The following is an overlay of graphs of the equation

for b = -3, -2, -1, 0, 1, 2, and 3. (The intersection of the graphs is the point (0, -4).)

The vertex of each parabola occurs
where the tangent to the curve is horizontal (i.e., where 4x +
b = 0). Solving for **b**, we see that b = -4x. Substituting
this value for **b** in the original equation shows that y
= 2x^2 + (-4x)x - 4 = -2x^2 - 4. Thus, the locus of the vertices
is the parabola

In fact, the locus of the vertices
of all y = ax^2 + bx + c, where **a** and **c** are fixed
and **b** is a variable element of the set of integers, is
the parabola y = -ax^2 + b.

We now solve the equation ax^2 + bx + c = 0 for each coefficient.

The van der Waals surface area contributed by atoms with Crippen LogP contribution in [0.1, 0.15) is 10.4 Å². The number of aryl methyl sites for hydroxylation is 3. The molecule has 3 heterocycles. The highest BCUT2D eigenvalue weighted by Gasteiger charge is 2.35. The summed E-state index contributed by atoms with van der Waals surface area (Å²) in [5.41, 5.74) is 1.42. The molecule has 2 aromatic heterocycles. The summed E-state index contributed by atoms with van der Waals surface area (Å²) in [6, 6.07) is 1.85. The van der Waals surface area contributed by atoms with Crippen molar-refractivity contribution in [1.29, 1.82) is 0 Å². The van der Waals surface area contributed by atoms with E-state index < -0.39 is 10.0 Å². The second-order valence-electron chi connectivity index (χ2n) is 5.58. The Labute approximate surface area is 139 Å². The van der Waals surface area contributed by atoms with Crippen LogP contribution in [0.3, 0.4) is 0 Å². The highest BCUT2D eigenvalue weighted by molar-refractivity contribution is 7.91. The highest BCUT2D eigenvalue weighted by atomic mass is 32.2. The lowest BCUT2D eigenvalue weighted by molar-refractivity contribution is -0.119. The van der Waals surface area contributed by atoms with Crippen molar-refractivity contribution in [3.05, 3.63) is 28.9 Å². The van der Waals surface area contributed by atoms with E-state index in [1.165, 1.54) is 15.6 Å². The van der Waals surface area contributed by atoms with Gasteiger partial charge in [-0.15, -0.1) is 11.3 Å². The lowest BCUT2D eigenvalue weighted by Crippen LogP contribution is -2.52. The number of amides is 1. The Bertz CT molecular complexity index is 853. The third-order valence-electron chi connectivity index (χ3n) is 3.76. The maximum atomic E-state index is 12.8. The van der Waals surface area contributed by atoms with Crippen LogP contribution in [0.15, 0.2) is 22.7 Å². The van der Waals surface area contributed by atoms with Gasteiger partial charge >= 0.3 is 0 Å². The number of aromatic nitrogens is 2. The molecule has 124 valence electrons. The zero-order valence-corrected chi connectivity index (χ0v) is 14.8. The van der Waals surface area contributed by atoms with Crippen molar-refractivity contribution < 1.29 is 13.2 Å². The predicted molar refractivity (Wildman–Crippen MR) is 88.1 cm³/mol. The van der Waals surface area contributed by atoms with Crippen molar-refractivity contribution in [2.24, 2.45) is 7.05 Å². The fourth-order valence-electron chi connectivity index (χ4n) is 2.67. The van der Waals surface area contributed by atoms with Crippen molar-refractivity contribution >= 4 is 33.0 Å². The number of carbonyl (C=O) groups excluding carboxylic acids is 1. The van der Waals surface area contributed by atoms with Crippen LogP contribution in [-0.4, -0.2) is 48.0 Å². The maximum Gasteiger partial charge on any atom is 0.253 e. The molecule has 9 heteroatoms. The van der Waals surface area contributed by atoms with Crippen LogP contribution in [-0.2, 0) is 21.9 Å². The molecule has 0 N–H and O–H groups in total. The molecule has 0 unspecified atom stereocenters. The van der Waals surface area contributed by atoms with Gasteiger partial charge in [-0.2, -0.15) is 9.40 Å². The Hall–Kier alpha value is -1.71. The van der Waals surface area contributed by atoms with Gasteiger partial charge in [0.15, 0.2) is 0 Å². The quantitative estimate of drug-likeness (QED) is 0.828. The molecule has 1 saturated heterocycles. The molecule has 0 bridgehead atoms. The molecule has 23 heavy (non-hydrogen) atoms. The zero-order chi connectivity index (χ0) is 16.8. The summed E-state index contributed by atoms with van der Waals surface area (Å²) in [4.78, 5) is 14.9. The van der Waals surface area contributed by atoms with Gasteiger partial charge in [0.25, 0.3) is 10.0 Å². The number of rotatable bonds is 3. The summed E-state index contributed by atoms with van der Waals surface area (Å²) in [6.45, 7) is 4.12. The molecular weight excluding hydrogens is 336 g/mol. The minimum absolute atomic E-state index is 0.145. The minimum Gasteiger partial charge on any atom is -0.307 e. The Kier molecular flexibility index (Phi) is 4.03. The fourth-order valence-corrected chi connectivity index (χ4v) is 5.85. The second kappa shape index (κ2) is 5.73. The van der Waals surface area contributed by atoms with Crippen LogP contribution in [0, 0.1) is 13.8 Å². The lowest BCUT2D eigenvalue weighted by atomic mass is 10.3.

If we hold **x** constant, then
the graphs of the three equations are one-and-the-same plane in
three-space.

Letting **x** equal 1 yields the
following:

The violet plane represents a = -b - c; the red represents b = -a - c; the yellow represents c = -a - b. It is clear that all are equivalent to the plane a = -b - c.

The value of the graph is that it
identifies the real values of coefficients **a**, **b**,
and **c** which satisfy the equation ax^2 + bx + c = 0 when
1 is a real root.

Here is the graph when x = -(1/2). The coefficients which satisfy a(1/4) + b(-1/4) + c = 0 generate the plane a = ((b/2) - c)/(1/4).

When x = 0, the coefficients of ax^2 + bx + c = 0 generate the plane c = 0.

So, if we know that x is a nonzero, real root of ax^2 + bx + c = 0, then the coefficients a, b, and c are coordinates which determine the plane a = (-bx - c)/x^2.